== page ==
Katie Brown, 31, a communications doctoral candidate and graduate assistant who has helped rally student voices, said there was “no evidence to suggest the university is headed in the right direction” under Loh — who she believed “prioritizes development over the actual mission of the university” and has ignored racism on campus, devalued diversity initiatives and allowed “horrible conditions for graduate students” to persist.
She pointed to the heatstroke death of McNair, who was black, and the fatal 2017 campus stabbing of Bowie State University student Army 2nd Lt. Richard Collins III, who was also black and whose killing is being investigated as a hate crime. Weren’t they enough for Loh to be removed, given they both happened on his watch? she asks.
“I don’t know what it takes for someone to no longer be trusted in that position,” Brown said.
However, Loh’s leadership of the university, has been lauded by allies in Annapolis and the McNair family.
“I begged him to stay,” Cummings said when he took the microphone. “Dr. Loh … no matter what you do, my brother, your fingerprints will be on this area, and the University of Maryland, for centuries.”
“I don’t know what you’re going to do,” Cummings said, looking at Loh, at which Rosapepe broke in with, “He’s going to stay!” — drawing applause from the gathering of state and local politicians, university officials and area residents.
Billy Murphy, an attorney for the McNair family, said they and many others in Maryland would welcome Loh staying on.
“The overwhelming sentiment in the public is to ask him to continue, and that’s how the McNairs feel,” Murphy said.
“Dr. Loh will go down in the history of the University of Maryland as one of its finest presidents,” Murphy said. “He has a commitment to high moral values and ethics, he has stepped up to the plate magnificently in what would ordinarily be an impossible situation, and he did the right thing.”
Murphy’s law firm, Murphy, Falcon & Murphy, took the procedural step in September of putting state officials on notice that the McNair family might sue, but no suit had been filed as of Monday.
The University of Maryland’s football program has been under heightened scrutiny since the June death of 19-year-old offensive lineman Jordan McNair and subsequent reports of a “toxic” culture within the team. Here are the names you need to know.
Amelia Chasse, a spokeswoman for Gov. Larry Hogan, did not respond to requests for comment from Hogan on Loh’s future at the university.
Loh’s salary was $675,000 in 2017.
In October, after the September report found failures in McNair’s treatment by university staff and amid a political storm, Loh announced his retirement, and the Board of Regents announced that Durkin and athletic director Damon Evans would keep their jobs. When that drew outrage, and more political criticism — including from the governor — there was a startling reversal, and Loh fired Durkin.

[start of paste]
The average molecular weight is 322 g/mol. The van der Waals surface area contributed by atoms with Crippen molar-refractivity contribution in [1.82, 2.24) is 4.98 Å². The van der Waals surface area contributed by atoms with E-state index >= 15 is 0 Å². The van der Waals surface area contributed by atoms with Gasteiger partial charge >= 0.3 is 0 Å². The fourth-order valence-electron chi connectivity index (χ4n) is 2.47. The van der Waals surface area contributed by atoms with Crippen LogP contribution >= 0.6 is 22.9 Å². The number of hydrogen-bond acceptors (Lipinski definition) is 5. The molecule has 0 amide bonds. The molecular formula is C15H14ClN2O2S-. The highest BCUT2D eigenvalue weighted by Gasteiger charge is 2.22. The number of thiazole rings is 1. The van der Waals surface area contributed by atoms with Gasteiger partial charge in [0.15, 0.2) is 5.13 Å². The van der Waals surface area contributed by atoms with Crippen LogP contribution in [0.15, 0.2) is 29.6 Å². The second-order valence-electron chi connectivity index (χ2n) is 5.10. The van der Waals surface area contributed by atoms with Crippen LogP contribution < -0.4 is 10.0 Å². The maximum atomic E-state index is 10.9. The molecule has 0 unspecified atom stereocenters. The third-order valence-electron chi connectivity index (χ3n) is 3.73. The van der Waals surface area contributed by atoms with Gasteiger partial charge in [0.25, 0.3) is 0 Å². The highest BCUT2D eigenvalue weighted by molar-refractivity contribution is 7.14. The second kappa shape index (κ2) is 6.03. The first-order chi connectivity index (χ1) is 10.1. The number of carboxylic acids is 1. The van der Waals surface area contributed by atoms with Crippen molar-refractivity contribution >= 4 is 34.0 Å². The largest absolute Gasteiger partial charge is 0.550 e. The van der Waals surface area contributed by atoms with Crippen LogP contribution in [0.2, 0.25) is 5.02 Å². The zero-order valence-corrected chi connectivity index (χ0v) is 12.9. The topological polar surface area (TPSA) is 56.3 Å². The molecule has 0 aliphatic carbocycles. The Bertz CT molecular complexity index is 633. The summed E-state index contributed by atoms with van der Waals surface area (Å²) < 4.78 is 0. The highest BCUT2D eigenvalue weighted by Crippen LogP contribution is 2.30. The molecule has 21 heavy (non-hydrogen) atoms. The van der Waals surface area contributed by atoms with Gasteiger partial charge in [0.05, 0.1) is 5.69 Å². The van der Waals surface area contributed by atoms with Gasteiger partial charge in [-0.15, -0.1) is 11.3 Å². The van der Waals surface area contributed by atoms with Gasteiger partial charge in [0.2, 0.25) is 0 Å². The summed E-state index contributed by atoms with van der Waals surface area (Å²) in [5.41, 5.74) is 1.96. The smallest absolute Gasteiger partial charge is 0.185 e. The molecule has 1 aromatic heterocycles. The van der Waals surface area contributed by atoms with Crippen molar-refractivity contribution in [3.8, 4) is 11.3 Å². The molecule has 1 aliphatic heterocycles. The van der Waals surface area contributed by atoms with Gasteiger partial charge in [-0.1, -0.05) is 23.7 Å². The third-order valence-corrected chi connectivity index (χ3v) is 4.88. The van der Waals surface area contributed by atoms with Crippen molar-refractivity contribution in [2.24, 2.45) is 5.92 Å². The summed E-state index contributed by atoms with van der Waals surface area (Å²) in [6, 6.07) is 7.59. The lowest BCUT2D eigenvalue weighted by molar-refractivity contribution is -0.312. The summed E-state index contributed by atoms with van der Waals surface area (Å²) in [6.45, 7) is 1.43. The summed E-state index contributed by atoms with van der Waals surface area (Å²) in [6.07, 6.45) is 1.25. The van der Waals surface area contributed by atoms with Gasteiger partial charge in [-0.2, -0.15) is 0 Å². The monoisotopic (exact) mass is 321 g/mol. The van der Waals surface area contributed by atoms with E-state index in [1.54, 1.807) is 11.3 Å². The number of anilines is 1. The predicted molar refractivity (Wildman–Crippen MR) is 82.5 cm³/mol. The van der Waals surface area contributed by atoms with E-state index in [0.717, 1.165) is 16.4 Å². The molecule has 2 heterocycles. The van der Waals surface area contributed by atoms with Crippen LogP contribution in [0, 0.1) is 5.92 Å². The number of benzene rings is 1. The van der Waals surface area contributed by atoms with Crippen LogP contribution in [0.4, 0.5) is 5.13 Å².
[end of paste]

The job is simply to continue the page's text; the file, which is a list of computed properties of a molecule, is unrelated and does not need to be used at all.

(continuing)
A retired Lockheed Martin executive will assume leadership of the University System of Maryland Board of Regents, facing an uphill battle to regain public trust after the way the governing body handled the investigations into the death of 19-year-old football player Jordan McNair.
Then-chair of the Board of Regents James Brady said the search for Loh’s replacement would “begin as soon as possible.” But then Brady resigned himself.
On Monday, Brady declined to comment.
Lurie said at the time that if the board followed past practice, it would vote in the next several weeks to appoint a search committee and hire a search firm.
Lurie said Friday that if Loh were to retire prior to his replacement’s being named or arriving on campus, another university official — such as Provost Mary Ann Rankin — could serve as interim president.
Brown, the graduate student, said she was not surprised by the latest calls for Loh’s retention, in part because she never trusted his retirement announcement.
But it would be horrible, she said, if “A huge scandal plays out, and this guy, without any input from the community, is still going to manage to get out of it? That is incredibly frustrating and does not bode well for the future.”
Allen, the student body president, said he believed Loh should stay on as president, at least until his replacement arrived.
He also said system Chancellor Bob Caret should respond to inquiries he has sent asking about the status of the search. The lack of a response to date, Allen said, “shows the system’s continued lack of transparency.”
Lurie declined to comment on Allen’s concerns. Caret said in September that he still had faith in Loh, and would not “leave anyone in place that I don’t believe can make the right decisions” running the university.
“There are too many things that can go wrong,” he said.
Baltimore Sun editor Amanda Kell contributed to this article.